I am coming up on my first post-op MRI (6 months since surgery) I started feeling anxiety just scheduling the appointment with Radiology and the neurosurgeon. On the one hand, I can't believe I am five months out and on the other, it seems like yesterday that I was in the hospital.
Feeling positive thoughts. I think we spend so much energy on an emotional level, getting through what we need to get through with diagnosis, surgery and recovery, that our mind/brain remembers the stress we had experienced through that time(s) in an effort to just to keep it together . Does that make sense?
Beth, I think we would all agree that we have fears about the future. Since I now have identical seizures on my other side, my emotions are elevated. I try not to let this take control of my life....just remind me how precious each and every day can be. I have times that I would like to know my future, it would help to either relax or prepare. As I tell many, I am not in control and keep trying to find inner strenght to endure. I am not immune to pity parties, thank goodness; not too frequent. Your friend in this crazy, whirlwind of having a bt. Your friend, ann
Hi Beth I have only been watching and waiting for 1.5 years now and sometimes wonder how I can do this for the rest of my life--not to sound "hokie" but...this site has been more helpful than you know for helping me deal with the W&W! I would otherwise have never been able to connect with people who are going through the same thing. So much anxiety builds up before the MRI for me and it is only made worse when friends/family downplay it with comments like "I'm sure everything is fine...no need to worry....Oh you're fine just don't think about it..." Well meaning, but these sorts comments actually have made me feel worse...like I am alone & they have no idea how I feel. Your posting that 20 years later you still have to deal with the "what ifs..." makes me realize that I am not going crazy and that I can handle the W&W...which is a lifelong sentence (and really the best option relatively speaking!)
Hi Marissa. Thank you for the compliment. I put my heart and soul into IJB, helping the membership, and educating about the serious consequences of benign BTs (while having a daily job, too). I'm happy that you don't feel so alone or crazy because of IJB. I lived and felt isolated my whole life; so I can connect with feeling relief. I wish IJB was around for me.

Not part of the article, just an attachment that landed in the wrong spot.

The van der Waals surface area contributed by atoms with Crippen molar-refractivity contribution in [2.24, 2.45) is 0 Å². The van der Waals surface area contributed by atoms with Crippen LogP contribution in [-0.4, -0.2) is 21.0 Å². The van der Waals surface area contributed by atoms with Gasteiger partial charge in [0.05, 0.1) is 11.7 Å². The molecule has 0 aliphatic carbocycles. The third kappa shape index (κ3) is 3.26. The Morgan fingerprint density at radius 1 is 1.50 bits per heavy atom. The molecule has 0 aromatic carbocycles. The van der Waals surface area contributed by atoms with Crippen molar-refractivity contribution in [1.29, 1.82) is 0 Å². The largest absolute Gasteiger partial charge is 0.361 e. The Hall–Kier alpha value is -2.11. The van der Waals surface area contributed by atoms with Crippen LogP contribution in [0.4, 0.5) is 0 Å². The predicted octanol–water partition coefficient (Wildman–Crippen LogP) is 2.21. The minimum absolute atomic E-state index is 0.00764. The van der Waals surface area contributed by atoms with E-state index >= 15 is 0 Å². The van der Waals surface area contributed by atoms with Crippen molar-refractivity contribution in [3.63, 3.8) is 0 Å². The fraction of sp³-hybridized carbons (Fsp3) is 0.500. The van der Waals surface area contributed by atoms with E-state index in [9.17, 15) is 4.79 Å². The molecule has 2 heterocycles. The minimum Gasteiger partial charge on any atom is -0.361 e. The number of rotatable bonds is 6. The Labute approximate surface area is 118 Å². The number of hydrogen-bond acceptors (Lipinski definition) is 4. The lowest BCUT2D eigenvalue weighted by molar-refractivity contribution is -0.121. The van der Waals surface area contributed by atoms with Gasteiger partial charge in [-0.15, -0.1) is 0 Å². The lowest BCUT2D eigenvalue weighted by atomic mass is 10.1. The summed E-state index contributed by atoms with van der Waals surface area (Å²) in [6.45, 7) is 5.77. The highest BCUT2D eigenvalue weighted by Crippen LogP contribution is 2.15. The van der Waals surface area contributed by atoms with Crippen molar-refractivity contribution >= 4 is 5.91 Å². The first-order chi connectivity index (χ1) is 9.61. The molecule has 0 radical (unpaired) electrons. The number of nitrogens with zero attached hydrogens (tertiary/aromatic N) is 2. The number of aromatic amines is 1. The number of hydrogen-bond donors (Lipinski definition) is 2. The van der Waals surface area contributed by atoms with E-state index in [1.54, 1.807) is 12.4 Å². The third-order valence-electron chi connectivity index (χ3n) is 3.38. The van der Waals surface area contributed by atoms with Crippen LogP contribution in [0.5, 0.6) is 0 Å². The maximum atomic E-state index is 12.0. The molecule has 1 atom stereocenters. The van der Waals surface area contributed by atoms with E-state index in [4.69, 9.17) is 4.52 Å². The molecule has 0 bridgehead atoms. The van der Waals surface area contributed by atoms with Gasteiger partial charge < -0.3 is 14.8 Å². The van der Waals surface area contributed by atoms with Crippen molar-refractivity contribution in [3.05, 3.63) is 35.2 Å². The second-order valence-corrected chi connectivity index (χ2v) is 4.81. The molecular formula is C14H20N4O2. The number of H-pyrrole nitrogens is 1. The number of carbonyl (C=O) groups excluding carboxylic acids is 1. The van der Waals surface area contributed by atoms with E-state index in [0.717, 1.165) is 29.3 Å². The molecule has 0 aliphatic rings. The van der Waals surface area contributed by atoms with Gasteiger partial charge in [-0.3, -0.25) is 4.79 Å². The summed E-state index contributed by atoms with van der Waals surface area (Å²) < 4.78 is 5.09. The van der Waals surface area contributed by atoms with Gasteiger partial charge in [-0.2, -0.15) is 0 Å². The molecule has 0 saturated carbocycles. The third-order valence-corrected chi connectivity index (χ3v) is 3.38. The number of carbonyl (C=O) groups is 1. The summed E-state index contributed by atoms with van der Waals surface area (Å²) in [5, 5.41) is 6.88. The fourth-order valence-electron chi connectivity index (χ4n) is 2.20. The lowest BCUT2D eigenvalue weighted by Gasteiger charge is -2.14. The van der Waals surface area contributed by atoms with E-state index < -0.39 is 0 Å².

Also, you should tell your loved ones when they make you feel isolated. I've gone from a survivor to an advocate since starting IJB and I've never felt emotionally stronger in my life. Being open might help empower you.
Good luck with W&W. Thanks for sharing.
Me saying it to them and them changing their behavior are two different things---but I completely get your point--and will keep working on it with them! Thanks so much...
I find that even if your loved ones don't change right away, you feel more empowered and in control when we speak up. SInce I have no outwardly physical signs of having had surgery and a tumor , people stop asking how things are going and many don't even ask anymore. I have done great and am very fortunate, but I am not, and I think will probably not ever be myself again. Or maybe I should say, I'm a new me! Most people really don't wan to talk about it, so I am glad I can read all of your postings and can spill the beans with you.
I also have gained great benefit from this website. I couldn't believe I came upon it, Beth. I am very grateful, thank you!
Thank you Alice! I love the support I gain from the "more experienced" watch and waiters like you. Acceptance is truly a journey and I must just embrace the "new normal." Since I have found this outlet, I am actually much more patient and understanding (or maybe more emotionally empowered as you and Beth say) toward those extended family members/friends who never ask how I'm coping with it..(even when I drop hints that I might like them to ask!). I'm getting there!